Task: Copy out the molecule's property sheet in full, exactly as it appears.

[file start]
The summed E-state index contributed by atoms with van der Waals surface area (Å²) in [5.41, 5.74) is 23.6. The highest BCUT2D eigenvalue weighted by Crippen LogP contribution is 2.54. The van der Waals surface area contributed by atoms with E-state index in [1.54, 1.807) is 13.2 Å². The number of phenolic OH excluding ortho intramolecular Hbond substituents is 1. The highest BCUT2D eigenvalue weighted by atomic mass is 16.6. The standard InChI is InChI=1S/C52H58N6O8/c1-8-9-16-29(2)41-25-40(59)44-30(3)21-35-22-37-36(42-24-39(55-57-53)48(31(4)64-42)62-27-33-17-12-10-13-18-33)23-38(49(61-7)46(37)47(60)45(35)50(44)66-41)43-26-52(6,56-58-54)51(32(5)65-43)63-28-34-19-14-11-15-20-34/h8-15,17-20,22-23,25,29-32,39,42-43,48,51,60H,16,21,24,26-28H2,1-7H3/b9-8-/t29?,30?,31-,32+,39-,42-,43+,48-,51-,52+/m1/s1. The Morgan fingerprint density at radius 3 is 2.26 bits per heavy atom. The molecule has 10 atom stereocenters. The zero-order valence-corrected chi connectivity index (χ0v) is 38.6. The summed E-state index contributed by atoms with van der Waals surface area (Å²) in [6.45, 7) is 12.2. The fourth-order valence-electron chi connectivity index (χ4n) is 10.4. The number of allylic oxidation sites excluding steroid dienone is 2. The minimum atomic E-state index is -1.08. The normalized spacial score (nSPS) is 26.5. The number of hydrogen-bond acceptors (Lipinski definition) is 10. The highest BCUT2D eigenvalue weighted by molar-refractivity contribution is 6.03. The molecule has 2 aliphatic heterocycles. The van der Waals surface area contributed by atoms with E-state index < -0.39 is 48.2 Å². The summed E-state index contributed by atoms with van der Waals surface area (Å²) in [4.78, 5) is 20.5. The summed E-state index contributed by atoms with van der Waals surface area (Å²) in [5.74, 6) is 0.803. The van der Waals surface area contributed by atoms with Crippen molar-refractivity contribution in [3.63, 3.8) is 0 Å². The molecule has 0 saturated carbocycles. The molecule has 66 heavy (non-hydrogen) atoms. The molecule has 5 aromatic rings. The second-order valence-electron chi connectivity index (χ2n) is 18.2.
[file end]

The summed E-state index contributed by atoms with van der Waals surface area (Å²) in [5.41, 5.74) is 23.6. The highest BCUT2D eigenvalue weighted by Crippen LogP contribution is 2.54. The van der Waals surface area contributed by atoms with E-state index in [1.54, 1.807) is 13.2 Å². The number of phenolic OH excluding ortho intramolecular Hbond substituents is 1. The highest BCUT2D eigenvalue weighted by atomic mass is 16.6. The standard InChI is InChI=1S/C52H58N6O8/c1-8-9-16-29(2)41-25-40(59)44-30(3)21-35-22-37-36(42-24-39(55-57-53)48(31(4)64-42)62-27-33-17-12-10-13-18-33)23-38(49(61-7)46(37)47(60)45(35)50(44)66-41)43-26-52(6,56-58-54)51(32(5)65-43)63-28-34-19-14-11-15-20-34/h8-15,17-20,22-23,25,29-32,39,42-43,48,51,60H,16,21,24,26-28H2,1-7H3/b9-8-/t29?,30?,31-,32+,39-,42-,43+,48-,51-,52+/m1/s1. The Morgan fingerprint density at radius 3 is 2.26 bits per heavy atom. The molecule has 10 atom stereocenters. The zero-order valence-corrected chi connectivity index (χ0v) is 38.6. The summed E-state index contributed by atoms with van der Waals surface area (Å²) in [6.45, 7) is 12.2. The fourth-order valence-electron chi connectivity index (χ4n) is 10.4. The number of allylic oxidation sites excluding steroid dienone is 2. The minimum atomic E-state index is -1.08. The normalized spacial score (nSPS) is 26.5. The number of hydrogen-bond acceptors (Lipinski definition) is 10. The highest BCUT2D eigenvalue weighted by molar-refractivity contribution is 6.03. The molecule has 2 aliphatic heterocycles. The van der Waals surface area contributed by atoms with E-state index < -0.39 is 48.2 Å². The summed E-state index contributed by atoms with van der Waals surface area (Å²) in [4.78, 5) is 20.5. The summed E-state index contributed by atoms with van der Waals surface area (Å²) in [5.74, 6) is 0.803. The van der Waals surface area contributed by atoms with Crippen molar-refractivity contribution in [3.63, 3.8) is 0 Å². The molecule has 0 saturated carbocycles. The molecule has 66 heavy (non-hydrogen) atoms. The molecule has 5 aromatic rings. The second-order valence-electron chi connectivity index (χ2n) is 18.2.